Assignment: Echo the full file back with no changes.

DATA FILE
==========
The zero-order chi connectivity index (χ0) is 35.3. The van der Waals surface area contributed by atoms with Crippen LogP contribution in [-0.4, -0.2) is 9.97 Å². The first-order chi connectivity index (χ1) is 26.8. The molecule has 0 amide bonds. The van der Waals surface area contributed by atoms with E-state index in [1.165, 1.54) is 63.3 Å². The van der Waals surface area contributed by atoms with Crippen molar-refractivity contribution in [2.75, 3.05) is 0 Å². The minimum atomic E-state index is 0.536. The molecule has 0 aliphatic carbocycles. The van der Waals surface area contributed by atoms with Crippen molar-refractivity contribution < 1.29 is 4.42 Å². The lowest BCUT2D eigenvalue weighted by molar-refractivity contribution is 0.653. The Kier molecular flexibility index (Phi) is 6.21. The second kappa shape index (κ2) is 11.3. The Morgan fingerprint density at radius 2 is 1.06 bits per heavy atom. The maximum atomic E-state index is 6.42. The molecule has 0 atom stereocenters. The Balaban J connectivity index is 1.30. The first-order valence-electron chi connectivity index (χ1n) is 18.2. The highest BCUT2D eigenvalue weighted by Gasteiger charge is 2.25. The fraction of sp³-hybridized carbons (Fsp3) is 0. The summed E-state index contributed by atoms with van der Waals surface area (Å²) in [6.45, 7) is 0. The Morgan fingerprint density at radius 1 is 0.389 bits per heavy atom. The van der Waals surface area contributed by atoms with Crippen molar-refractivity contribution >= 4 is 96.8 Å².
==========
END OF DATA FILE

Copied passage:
The zero-order chi connectivity index (χ0) is 35.3. The van der Waals surface area contributed by atoms with Crippen LogP contribution in [-0.4, -0.2) is 9.97 Å². The first-order chi connectivity index (χ1) is 26.8. The molecule has 0 amide bonds. The van der Waals surface area contributed by atoms with E-state index in [1.165, 1.54) is 63.3 Å². The van der Waals surface area contributed by atoms with Crippen molar-refractivity contribution in [2.75, 3.05) is 0 Å². The minimum atomic E-state index is 0.536. The molecule has 0 aliphatic carbocycles. The van der Waals surface area contributed by atoms with Crippen molar-refractivity contribution < 1.29 is 4.42 Å². The lowest BCUT2D eigenvalue weighted by molar-refractivity contribution is 0.653. The Kier molecular flexibility index (Phi) is 6.21. The second kappa shape index (κ2) is 11.3. The Morgan fingerprint density at radius 2 is 1.06 bits per heavy atom. The maximum atomic E-state index is 6.42. The molecule has 0 atom stereocenters. The Balaban J connectivity index is 1.30. The first-order valence-electron chi connectivity index (χ1n) is 18.2. The highest BCUT2D eigenvalue weighted by Gasteiger charge is 2.25. The fraction of sp³-hybridized carbons (Fsp3) is 0. The summed E-state index contributed by atoms with van der Waals surface area (Å²) in [6.45, 7) is 0. The Morgan fingerprint density at radius 1 is 0.389 bits per heavy atom. The van der Waals surface area contributed by atoms with Crippen molar-refractivity contribution >= 4 is 96.8 Å².